Battery Interface Specification

The MIPI® Battery Interface version 1.1 was released in June, 2014, updating v1.0 released in February, 2012.  This release adds several enhancements, notably an innovative “fuel gauge” function to monitor the battery device. The specification is the first to address key consumer and manufacturers’ issues with safety, performance and technology. 

(New) Specification Brief 

BIF v1.1 Spec Brief


The BIF Hardware Abstract Layer

The MIPI® Battery Interface (BIF) Hardware Abstraction Layer Specification v.1.0 is also available and defines a software interface that eases the adoption of BIF on common host platforms.  BIF HAL v1.0 is fully compatible with both BIF specification versions.  


Supporting Documents and Testing

An FAQ document supporting BIF is also available to Members. 


The first BIF interoperability event was held in January, 2012.   A Conformance Test Suite is available that supports bot h MIPI® BIF specifications v1.0 and v1.1. Specifications are available to MIPI members only. For more information on joining MIPI, please go to Join MIPI.

For more information on BIF download the Spec briefs and whitepapers below and checkout the BIF Working Group (WG) page.


The Battery Interface (BIF) Specification has been defined to offer a cost-efficient and flexible communication interface solution between a mobile device Host and Battery Packs. The fundamental requirement for a battery interface is to provide a method to communicate battery characteristics information to ensure safe and efficient charging control under all operating conditions. The interface supports two battery types: an analog, low-cost battery interface that supports detection of battery chemistry and capacity for basic safety, and a digital smart battery interface with security features that can offer stronger protection against the use of counterfeit batteries and many functions for increased safety for mobile device end users. The BIF Hardware Abstraction Layer (HAL) Specification has been defined to compliment the BIF specification and describes the standard software interface on top of the BIF Master protocol and physical layer.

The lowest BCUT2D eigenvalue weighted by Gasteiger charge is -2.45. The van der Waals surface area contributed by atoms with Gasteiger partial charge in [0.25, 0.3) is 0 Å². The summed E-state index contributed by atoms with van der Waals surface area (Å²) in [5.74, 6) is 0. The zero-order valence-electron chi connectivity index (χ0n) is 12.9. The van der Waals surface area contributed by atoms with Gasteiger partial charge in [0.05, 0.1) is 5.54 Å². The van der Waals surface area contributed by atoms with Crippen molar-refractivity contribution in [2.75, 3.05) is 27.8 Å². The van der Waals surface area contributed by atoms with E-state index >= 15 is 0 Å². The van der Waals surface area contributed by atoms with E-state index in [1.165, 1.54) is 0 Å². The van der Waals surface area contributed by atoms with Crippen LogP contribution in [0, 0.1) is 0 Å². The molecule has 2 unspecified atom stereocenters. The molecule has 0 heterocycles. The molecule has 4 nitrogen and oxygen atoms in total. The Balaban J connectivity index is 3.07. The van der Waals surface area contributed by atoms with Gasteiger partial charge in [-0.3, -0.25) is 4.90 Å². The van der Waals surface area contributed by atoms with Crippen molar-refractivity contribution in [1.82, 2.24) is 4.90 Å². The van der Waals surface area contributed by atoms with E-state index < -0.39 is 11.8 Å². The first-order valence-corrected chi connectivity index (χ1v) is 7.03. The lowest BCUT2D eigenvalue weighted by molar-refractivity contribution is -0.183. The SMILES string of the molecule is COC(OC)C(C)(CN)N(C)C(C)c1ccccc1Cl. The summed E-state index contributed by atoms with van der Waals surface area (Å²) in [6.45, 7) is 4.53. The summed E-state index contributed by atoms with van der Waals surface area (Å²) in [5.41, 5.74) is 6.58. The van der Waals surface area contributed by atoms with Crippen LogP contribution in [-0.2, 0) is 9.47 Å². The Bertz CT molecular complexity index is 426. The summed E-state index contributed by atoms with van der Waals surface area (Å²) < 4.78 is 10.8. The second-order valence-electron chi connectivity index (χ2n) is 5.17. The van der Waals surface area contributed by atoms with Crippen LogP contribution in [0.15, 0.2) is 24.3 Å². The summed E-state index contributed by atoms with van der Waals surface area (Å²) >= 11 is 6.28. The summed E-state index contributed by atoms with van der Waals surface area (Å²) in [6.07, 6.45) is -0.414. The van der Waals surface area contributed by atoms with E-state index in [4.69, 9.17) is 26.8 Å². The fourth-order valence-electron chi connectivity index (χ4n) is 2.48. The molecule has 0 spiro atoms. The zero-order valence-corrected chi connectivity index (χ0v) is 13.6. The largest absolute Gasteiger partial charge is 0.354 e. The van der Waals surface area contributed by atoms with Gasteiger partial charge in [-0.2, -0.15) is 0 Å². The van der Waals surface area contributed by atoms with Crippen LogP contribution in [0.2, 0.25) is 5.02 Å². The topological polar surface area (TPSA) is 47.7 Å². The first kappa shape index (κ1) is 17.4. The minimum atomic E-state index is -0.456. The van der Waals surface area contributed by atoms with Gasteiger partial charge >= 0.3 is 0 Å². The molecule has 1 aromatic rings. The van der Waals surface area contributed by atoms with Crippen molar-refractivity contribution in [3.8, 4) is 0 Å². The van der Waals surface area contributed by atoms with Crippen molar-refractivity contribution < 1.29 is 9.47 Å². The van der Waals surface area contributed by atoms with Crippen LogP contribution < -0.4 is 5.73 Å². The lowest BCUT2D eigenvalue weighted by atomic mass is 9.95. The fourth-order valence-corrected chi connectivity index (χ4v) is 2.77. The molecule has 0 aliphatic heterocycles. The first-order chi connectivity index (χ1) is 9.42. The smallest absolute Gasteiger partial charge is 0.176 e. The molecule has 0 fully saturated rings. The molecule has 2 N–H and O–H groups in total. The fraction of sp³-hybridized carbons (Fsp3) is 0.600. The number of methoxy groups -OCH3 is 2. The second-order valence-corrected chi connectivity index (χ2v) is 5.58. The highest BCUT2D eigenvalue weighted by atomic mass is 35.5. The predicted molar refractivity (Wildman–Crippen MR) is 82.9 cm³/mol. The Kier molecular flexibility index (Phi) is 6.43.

The smart battery interface supports multiple Slave devices within the Battery Packs or mobile device Host. The Specification defines the digital communication interface physical layer electrical requirements and characteristics, protocol and basic data architecture information for a mobile device Host and the Slaves in the Battery Pack with sufficient detail to allow development of the interface.

For Low Cost Battery Packs, in which only a pull-down resistor provides information about the Battery Pack, BIF specifies measurement range and accuracy. The specific measured resistor value assignment for capacity, chemistry etc. is left to the mobile device manufacturers. However, the range and accuracy are defined to comply with most of the low cost batteries already in the market.

A fast battery presence and removal detection system is specified for both smart and low cost batteries. Any mechanical dimensions and properties like physical connector or battery form factors are outside the scope of this document. 


Being the first complete battery communication interface standard for mobile devices, BIF simplifies both the Host and Battery Pack design while reducing development costs throughout the mobile battery ecosystem as a result of enabling use of a single interface over a wide range of mobile device products.

Battery chemistries are constantly evolving and present new challenges to charge control, battery life time prediction and other similar requirements. The BIF is designed to allow future expansibility and room for new innovative functions and services for product differentiation while coexisting smoothly with other standards in the mobile battery technology area.

Every effort has been made to enable a low cost solution in a Smart Battery Pack and mobile device Host design without compromising compatibility or design choices and service content in the Slave ICs. 

Standard Functions and Data Objects, along with the BIF HAL have been defined to support a standard BIF client driver for BIF Slave control on the host platform as well as a BIF Master high level software to control BIF Master devices from different suppliers.  A possible BIF software stack implementation is shown below.


System Diagram

HAL Architecture